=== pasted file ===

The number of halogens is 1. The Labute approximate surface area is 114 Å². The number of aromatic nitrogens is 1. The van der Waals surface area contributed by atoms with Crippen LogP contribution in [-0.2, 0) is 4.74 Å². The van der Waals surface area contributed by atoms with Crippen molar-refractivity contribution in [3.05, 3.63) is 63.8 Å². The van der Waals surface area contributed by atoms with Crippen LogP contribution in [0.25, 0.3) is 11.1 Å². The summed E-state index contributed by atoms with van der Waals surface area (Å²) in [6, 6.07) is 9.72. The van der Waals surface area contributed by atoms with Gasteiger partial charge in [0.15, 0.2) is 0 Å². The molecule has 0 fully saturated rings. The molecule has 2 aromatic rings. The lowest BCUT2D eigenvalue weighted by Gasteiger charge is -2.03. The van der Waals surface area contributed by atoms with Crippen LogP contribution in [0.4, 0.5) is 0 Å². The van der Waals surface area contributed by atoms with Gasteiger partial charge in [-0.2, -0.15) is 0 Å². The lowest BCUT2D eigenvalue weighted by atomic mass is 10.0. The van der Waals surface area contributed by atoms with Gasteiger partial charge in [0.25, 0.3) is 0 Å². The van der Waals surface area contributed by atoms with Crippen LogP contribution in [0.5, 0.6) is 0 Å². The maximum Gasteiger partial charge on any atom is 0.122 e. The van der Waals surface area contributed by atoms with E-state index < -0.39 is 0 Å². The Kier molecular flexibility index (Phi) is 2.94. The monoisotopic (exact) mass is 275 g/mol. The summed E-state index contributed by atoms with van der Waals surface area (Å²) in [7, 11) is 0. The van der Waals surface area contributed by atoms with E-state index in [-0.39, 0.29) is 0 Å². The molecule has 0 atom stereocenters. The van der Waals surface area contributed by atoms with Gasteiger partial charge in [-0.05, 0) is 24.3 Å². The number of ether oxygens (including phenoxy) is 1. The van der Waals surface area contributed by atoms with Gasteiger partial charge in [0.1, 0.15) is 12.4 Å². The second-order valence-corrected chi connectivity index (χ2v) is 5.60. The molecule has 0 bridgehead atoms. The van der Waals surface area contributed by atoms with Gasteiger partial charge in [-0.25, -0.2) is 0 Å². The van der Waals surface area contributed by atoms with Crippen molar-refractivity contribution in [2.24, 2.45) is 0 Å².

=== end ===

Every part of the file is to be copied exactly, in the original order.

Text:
The number of halogens is 1. The Labute approximate surface area is 114 Å². The number of aromatic nitrogens is 1. The van der Waals surface area contributed by atoms with Crippen LogP contribution in [-0.2, 0) is 4.74 Å². The van der Waals surface area contributed by atoms with Crippen molar-refractivity contribution in [3.05, 3.63) is 63.8 Å². The van der Waals surface area contributed by atoms with Crippen LogP contribution in [0.25, 0.3) is 11.1 Å². The summed E-state index contributed by atoms with van der Waals surface area (Å²) in [6, 6.07) is 9.72. The van der Waals surface area contributed by atoms with Gasteiger partial charge in [0.15, 0.2) is 0 Å². The molecule has 0 fully saturated rings. The molecule has 2 aromatic rings. The lowest BCUT2D eigenvalue weighted by Gasteiger charge is -2.03. The van der Waals surface area contributed by atoms with Crippen LogP contribution in [0.4, 0.5) is 0 Å². The van der Waals surface area contributed by atoms with Gasteiger partial charge in [-0.2, -0.15) is 0 Å². The lowest BCUT2D eigenvalue weighted by atomic mass is 10.0. The van der Waals surface area contributed by atoms with Gasteiger partial charge in [0.25, 0.3) is 0 Å². The van der Waals surface area contributed by atoms with Crippen LogP contribution in [0.5, 0.6) is 0 Å². The maximum Gasteiger partial charge on any atom is 0.122 e. The van der Waals surface area contributed by atoms with E-state index < -0.39 is 0 Å². The Kier molecular flexibility index (Phi) is 2.94. The monoisotopic (exact) mass is 275 g/mol. The summed E-state index contributed by atoms with van der Waals surface area (Å²) in [7, 11) is 0. The van der Waals surface area contributed by atoms with E-state index in [-0.39, 0.29) is 0 Å². The molecule has 0 atom stereocenters. The van der Waals surface area contributed by atoms with Gasteiger partial charge in [-0.05, 0) is 24.3 Å². The number of ether oxygens (including phenoxy) is 1. The van der Waals surface area contributed by atoms with Gasteiger partial charge in [0.1, 0.15) is 12.4 Å². The second-order valence-corrected chi connectivity index (χ2v) is 5.60. The molecule has 0 bridgehead atoms. The van der Waals surface area contributed by atoms with Gasteiger partial charge in [-0.25, -0.2) is 0 Å². The van der Waals surface area contributed by atoms with Crippen molar-refractivity contribution in [2.24, 2.45) is 0 Å².